India's PM Narendra Modi and Nepal's PM Sushil Koirala during the SAARC 2014 summit in Kathmandu Photo: XPD Division, MEA India
India's PM Narendra Modi and Nepal's PM Sushil Koirala during the SAARC 2014 summit in Kathmandu Photo: XPD Division, MEA India

Not-so-free trade

SAARC leaders emphasise regional free trade and investment while overlooking the need to address labour conditions.
India's PM Narendra Modi and Nepal's PM Sushil Koirala during the SAARC 2014 summit in Kathmandu<br />Photo: XPD Division, MEA India
India's PM Narendra Modi and Nepal's PM Sushil Koirala during the SAARC 2014 summit in Kathmandu
Photo: XPD Division, MEA India

With an intra-regional trade of only 5 percent, Southasia remains one of the least economically integrated regions. The reason for this is simple: despite the formalisation of treaties like the agreement on South Asian Free Trade Area (SAFTA), Southasia is not really an economic union. Even with SAFTA, free trade of goods is severely restricted as the region's largest economy, India, still retains a significant number of items – over 600 – on its 'sensitive list' for which tariff reductions do not apply.

At present, when governments in the region are actively pursuing investments from around the world, a greater push for SAFTA is not surprising. While the leaders of the region did note how a better integrated Southasia would require greater movement of capital and people across borders, they said more about removing trade barriers than, say, relaxing visa regimes.

Predictably, Indian Prime Minister Narendra Modi's inaugural speech of the SAARC summit posited India as the primary entity around which the region should organise itself. His focus, by and large, pivoted on investment and infrastructure, much like the platform on which he won the general elections in India. As Modi put it, "We speak of ease of doing business in India. Let's extend this to our region. I promise to ensure that our facilities at the border will speed up, not slow down, trade. Let's all make our procedures simple, our facilities better, our standards common and our paper work less burdensome. India will now give business visas for three to five years for SAARC. Let's make it even easier for our businesses through a SAARC Business Traveller Card. Excellencies, India has a huge trade surplus with SAARC countries."

Clearly, Modi intends to take his 'Gujarat development model' to the region. It is worth pausing to consider what this means. Everywhere he sees "the rising tide of integration", this simply refers to the breaking of barriers to facilitate free trade, attract Indian investment in the region and allow room for unfettered business transactions. Along these lines, Modi spoke of deepening links between Bangladesh and India by agreements through "rail, road, power and transit". This involves Bangladesh giving parts of its land as Special Economic Zones (SEZs) to India.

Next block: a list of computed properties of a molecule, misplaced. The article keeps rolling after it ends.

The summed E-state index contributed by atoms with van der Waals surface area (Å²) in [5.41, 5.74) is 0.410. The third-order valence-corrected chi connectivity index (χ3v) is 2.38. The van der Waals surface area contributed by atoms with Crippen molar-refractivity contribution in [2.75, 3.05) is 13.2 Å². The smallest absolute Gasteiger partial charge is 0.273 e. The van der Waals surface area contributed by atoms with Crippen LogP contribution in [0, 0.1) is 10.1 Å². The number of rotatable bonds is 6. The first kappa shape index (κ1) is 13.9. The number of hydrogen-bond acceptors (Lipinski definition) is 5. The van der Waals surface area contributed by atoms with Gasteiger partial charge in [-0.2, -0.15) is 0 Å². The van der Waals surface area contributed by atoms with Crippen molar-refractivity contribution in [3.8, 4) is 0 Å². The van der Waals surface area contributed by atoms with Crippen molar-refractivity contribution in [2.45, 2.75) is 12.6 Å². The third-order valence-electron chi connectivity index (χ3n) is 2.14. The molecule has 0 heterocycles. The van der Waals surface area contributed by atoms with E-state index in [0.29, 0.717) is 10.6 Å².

Tenuous position of labour
However, opening up the economy for more intra-regional trade is a hollow agenda item if it means breaking the backs of the working class in the respective countries. Easing the mobility of capital throughout Southasia raises the serious question of its impact on labour in the region. Free trade agreements (FTAs) come with the economic rationale of increasing export and reducing the cost of manufacturing, actions that under stable economic conditions lead to both greater surplus for the producers and growth of national GDPs. These can, of course, result in increased wages for workers, but only when they are in a position to make the necessary demands and effect change. But the position of labour in the region is not so encouraging. The new government in Delhi, and several state governments in India, are already in the process of extensive restructuring of labour law; among the 'reforms' are an easy hire-and-fire regime, increase in minimum overtime hours, decrease in workplace inspections, and more requirements for forming labour unions.

While Nepal's Prime Minister Sushil Koirala talked about a framework to address the issue of migrant labour, none of the leaders spoke about the importance of improving labour conditions within their countries and the region more broadly.

It is also a fact that SAARC, which can realistically only address issues that are least common denominators of the eight member states, is less suited to address problems related to labour. Since these issues are shaped by national politics, to address them through a multilateral organisation like SAARC would require the states to cede a certain amount of economic sovereignty, a condition that SAARC is, by design, supposed to avert. Even free trade requires some relinquishing of economic control, but in the current political climate in which neoliberal economics has great support among the governing classes of Southasian countries, SAFTA is a more agreeable proposition.

The most one could expect SAARC to do in terms of safeguarding workers rights is for its members to sign the ILO convention.

~ Shubhanga Pandey and Puja Sen are Assistant Editors at Himal Southasian

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